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ST of Children with Conduct Disorders, Aggressive & Self-Harming Behaviors

by Maria Galimzyanova & Elena Romanova 


Julia Laanemets Individual ST treatment of a 10 year old boy with conduct disorders at school. A case study illustrates individual ST treatment of a boy with conduct disorders. Therapy was recommended to the boy by the school authorities, as he had gained a reputation of a problematic student and the mother was advised to transfer him to a specialized school for children with educational and social disabilities. After the parent’s divorce father has moved to another country, maintaining a very irregular contact with his child, that, in it’s turn, contributed to the development of a Schema of Abandonment/Instability and a subsequent aggressive behavior at school. During 15 individual ST sessions, storytelling and play-therapy techniques were used. Mode work with figures (making an “Inner-Mode-Team”) helped to externalize his aggression towards his classmates (Angry and Bully and Attack modes), understand the origins of his academic problems (strong Impulsive Mode). As it was hard for him to admit and accept his Vulnerable Mode, it was rea treated by the therapeutic storytelling techniques. Mode-work helped him to become aware of the mode triggers and understand his role in producing conflicts. His mother attended schema-coaching sessions. ST work helped her to learn to meet her son's needs. Also observation work was carried out at school and a round table for teachers was held. Teachers and school staff also made several changes in their work to help the child to socialize better. As a result of a 0,5 year ST work, situation at school was significantly stabilized, the boy gained a new friend, his school performance became better. The boy obtained the skills of understanding and expressing his emotions, venting his tension and anger, and using relaxation techniques Natalia Shilnikova Individual and family ST work with a boy of 11 years old with impulsive and aggressive behavior at school A case study illustrates individual and family ST treatment of a boy with impulsive and aggressive behavior at school. Boy’s Defectiveness/ Shame and Emotional Deprivation Schemas were the main sources of the extremely destructive Angry Protector Mode that contributed to his aggressive behavior at school. The boy himself was bullied at school – classmates provoked him due to his high impulsivity and extreme reactions to criticizm. Starting from the early age, he suffered from his mother’s neglect, (as after his birth his mother paid maximum attention to his twin brother and ignored and neglected the client’s needs). Father left the family and it worsened the situation. Mother’s schemas of Unrelenting Standards and Emotional Deprivation were aggravated and it caused her severe asthenic depression. During 25 sessions of individual ST play therapy and behavioral pattern-breaking was used. Initially the boy learned to define the feelings, connect feelings to behavior, defined and named his feelings and modes, found a toy for each mode. He united his feelings and schema modes, creating a "City of feelings". It became visible, that the rapid flipping to the "Helpless" mode and a lack of support from the Wise Mode activated a "Furious" and "Revenge" Modes. Also a strong Punitive Critic Mode got triggered and it reinforced the above mentioned modes. Mode role-plays, “Mode conferences”and Mode dialogues were held in individual ST. The boy’s mother was engaged in schema coaching and in the play therapy process. Schema Therapy board game "Journey through the Modes Valley" was used with the whole family during the ST family sessions. As a result, his attitude to classmates and behavior at school has changed significantly This case study illustrates the effectiveness of schema therapy, schema coaching and family work in treatment of destructive aggressive behavior.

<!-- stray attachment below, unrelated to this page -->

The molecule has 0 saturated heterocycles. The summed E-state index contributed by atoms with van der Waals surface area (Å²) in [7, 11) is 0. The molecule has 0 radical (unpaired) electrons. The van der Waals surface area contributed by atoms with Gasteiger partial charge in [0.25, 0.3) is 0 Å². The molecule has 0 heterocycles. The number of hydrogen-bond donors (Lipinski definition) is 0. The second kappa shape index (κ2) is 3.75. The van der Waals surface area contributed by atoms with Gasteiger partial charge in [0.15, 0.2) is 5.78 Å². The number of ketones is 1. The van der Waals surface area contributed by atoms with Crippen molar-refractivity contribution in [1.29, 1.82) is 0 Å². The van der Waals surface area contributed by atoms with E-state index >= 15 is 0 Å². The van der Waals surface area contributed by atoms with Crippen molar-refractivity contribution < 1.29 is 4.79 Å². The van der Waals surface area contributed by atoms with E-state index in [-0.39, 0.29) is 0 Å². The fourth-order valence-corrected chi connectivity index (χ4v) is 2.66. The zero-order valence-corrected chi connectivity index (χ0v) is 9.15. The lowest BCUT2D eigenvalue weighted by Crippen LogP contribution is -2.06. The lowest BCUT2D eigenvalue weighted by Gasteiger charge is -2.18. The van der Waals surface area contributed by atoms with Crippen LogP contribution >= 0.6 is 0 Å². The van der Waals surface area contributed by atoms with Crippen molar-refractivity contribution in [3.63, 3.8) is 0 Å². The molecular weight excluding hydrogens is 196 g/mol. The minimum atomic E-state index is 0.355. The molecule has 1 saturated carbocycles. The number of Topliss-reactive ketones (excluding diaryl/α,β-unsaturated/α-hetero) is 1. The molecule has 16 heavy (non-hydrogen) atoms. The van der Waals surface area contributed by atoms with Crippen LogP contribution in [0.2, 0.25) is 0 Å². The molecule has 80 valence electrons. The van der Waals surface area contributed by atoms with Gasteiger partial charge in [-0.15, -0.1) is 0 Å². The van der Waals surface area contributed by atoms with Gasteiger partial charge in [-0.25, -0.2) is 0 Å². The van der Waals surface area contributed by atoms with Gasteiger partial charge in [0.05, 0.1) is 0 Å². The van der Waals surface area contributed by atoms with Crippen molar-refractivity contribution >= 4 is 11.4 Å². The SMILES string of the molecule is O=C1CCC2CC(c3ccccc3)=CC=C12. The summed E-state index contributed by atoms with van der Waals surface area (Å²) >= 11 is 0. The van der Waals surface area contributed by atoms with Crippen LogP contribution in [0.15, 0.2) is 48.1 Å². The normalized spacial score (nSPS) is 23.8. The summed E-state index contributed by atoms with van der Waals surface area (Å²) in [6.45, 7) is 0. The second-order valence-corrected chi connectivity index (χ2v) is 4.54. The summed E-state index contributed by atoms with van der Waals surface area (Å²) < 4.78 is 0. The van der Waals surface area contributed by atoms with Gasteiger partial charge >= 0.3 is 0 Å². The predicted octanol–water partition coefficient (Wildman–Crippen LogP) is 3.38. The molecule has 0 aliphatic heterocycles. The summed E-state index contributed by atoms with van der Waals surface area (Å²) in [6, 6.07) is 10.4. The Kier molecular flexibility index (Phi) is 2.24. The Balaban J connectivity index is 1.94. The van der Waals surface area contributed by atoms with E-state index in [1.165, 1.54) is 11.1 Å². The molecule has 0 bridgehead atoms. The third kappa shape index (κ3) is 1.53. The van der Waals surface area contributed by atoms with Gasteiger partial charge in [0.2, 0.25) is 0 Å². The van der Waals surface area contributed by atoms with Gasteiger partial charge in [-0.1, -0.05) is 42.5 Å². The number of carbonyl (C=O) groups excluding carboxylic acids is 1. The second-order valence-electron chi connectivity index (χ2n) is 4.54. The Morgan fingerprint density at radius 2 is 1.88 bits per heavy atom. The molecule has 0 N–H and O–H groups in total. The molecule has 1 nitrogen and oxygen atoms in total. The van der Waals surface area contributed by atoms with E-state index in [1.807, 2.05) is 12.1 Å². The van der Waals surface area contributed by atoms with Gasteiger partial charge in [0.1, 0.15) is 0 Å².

Uliana Rozova
Individual and group schematherapy with a12-year old boy with conduct disorders and self-harming behavior. A case study illustrates individual and group Schema Therapy of a boy with conduct disorders and sеда-harming behavior. His parents conflicts, subsequent divorce and mother's rejection contributed to the acquisition of a strong Abandonment / Instability schema. The relations between his mother and his father were explosive and violent and the boy suffered between two confronting sides. As the boy was the eldest of three boys in the family, his mother wanted him to take a father’s role. His mother suffered from borderline personality disorder that made her unstable, unpredictable and aggressive. These factors caused boy’s self -harming behavior. Fleece stripe was used as a symbol of connection and helped to bypass strong detachment. Mode work with figurines helped the boy to release his emotions, learn to express them safely. The work with resources included making a “Treasure box” containing symbols of memories, boy’s good qualities, loving people and self-help techniques to practice in situations when schemas are triggered. Inner house and role play helped the boy to analyze his feelings, his behavior. Within 35 individual and 10 group sessions the boy became aware of his feelings and schema triggers, started to improve his relationship with his mother, significantly developed his Wise Mode and learned to take care of his Vulnerable Child Mode. Maria Galimzyanova and Elena Romanova